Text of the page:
Automatic Ambient Audio Adjustment

This example examines automatically setting sound levels in response to the ambient level of an audience. The example as written is not likely to work perfectly in every scenario; if you want to use it in a live production, should be prepared to refine it to suit your precise needs before relying upon it in front of a real audience.

Here it is in action:

In the video, a recording of an audience (cue AUD) is played through the speakers to simulate audience walla before a show.

When cue 1 is triggered, before the announcement plays, a measurement is taken from a microphone and the measured level is used to set the master playback level of cue ANN.


For the purposes of this demo, we will be using an audio interface with speakers connected to outputs 1 and 2, and a microphone connected to input 1. We will assume no use of Mic cues for any other purpose. It is possible to use this technique while still using Mic cues for other things, but omitting that possibility makes the example clearer.

The point of the microphone is to measure the noise level in the room, so its physical placement is likely to cause serious feedback if we were to bring it up in the speakers. However, we do need it to meter at full level in the cue so that we can get useful level information. So, we will take advantage of the fact that Mic cues use separate device routing from Audio cues to eliminate the possibility of an ear-splitting error.

Go to Workspace Settings → Audio and set Mic Patch 1 to use your audio interface. Then click Edit Patch 1 to bring up the audio patch editor for Mic Patch 1. Then click on the Device Routing tab, and set the input for channel 1 to -59 and the crosspoint from input 1 to output 1 to -59.

Mic routing

Now return to the cue list and start cue AUD. Set a level that corresponds to a medium level of audience chat in the theater.

With the audience simulation audio running, preview cue SPLMIC (by selecting the cue and pressing “V” on the keyboard) and adjust the mic input gain on your interface to give a medium level on the meter of cue output 1.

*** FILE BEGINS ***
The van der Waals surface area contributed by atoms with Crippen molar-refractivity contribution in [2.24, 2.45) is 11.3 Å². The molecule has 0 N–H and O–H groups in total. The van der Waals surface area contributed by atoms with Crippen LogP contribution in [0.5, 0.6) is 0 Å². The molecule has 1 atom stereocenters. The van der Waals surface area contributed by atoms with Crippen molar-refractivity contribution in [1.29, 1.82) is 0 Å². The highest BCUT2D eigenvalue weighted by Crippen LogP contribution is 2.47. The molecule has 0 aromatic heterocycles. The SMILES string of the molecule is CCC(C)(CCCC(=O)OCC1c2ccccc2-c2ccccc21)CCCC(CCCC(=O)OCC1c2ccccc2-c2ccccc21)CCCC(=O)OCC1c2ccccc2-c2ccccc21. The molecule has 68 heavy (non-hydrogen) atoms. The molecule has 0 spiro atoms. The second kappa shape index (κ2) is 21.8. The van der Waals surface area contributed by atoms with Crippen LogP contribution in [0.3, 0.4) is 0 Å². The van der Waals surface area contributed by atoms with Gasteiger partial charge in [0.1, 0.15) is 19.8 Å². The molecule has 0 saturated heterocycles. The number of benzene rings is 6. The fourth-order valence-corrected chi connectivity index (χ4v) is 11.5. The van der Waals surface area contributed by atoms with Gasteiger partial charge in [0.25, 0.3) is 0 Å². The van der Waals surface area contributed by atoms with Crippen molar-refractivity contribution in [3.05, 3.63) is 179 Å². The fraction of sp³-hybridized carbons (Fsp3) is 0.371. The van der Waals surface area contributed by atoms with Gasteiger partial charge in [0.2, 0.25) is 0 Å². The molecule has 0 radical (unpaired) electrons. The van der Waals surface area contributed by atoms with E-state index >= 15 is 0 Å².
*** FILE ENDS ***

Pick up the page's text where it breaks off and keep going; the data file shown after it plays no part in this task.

In general, it’s wise to start with the mic gain at minimum, just in case you don’t have the correct settings in the mic device output routing, and bring the gain up slowly. If there is any feedback press ESC immediately.

Input adjustment

Now trigger the cue SETLEV, and then play cue ANN. In cue ANN, go to the Audio Trim tab and adjust the master level until the announcement it can be heard clearly over the audience ambiance. If your announcement is recorded at around -20 dB RMS, you will probably want a level around +10dB.


Press ESC to panic the workspace and fade all audio.

Play the audience simulation cue again and change it’s level (using the audio levels master in the cue) to that of a quiet audience.

Play cue 1 and this time, the announcement should automatically play at a lower level.

Repeat with different simulated audience levels and tweak the trim on the announcement cue to give a good result at all levels. Remember, the audience tends to quiet down a little when they register that an announcement is being made.

How It Works

Once you have got all the patch and settings sorted, there just a single Network cue that does all the work.

The Network cue

This cue sends the following OSC message to localhost:

/cue/ANN/sliderLevel 0 #/cue/SPLMIC/liveAverageLevel/1#

The part of the message between the hash marks (or octothorpes as they were first called) is an OSC query. This reads the level of cue output 1 of cue SPLMIC and returns that level as the result of the query. That value then replaces the text between the hashes when the OSC message is transmitted. So, if the level of cue output 1 of cue SPLMIC happens to be -22.4 at the moment that the Network cue runs, the OSC message becomes:

/cue/ANN/sliderLevel 0 -22.4

That message sets the master slider (slider 0) of cue ANN to the returned level, in this case -22.4 db.

The level we added in the Audio Trim tab is the amount of boost above the ambient level that we want the announcement to have.


Now that we have a working system, we can make several improvements to its functionality.

The main problem in this simple version is that we are sampling the audience level at a single moment. If someone happened to cough loudly close to the measurement microphone at the precise moment that the measurement was taken, then the announcement level might be set considerably higher than necessary.

In order to address this, we need to get as many level readings as possible in the time available and average them. You could also use multiple microphones and mix them in the Mic cue to average out the level across the venue, although that solution requires more labor to set up and more money if you don’t already own the microphones. We’ll focus on the mathematical solution here.

The updated workspace is quite similar to what we’ve already built. What we need to add is a method for recording a lot of data, and then performing a calculation on it.

First, we will give the Network cue a duration. Five seconds is a good window to measure for an announcement, so we set the duration of the Network cue to 5 seconds by editing the Action column in the cue list. Don’t forget to also add 5 the pre-wait of any cues which follow the Network cue.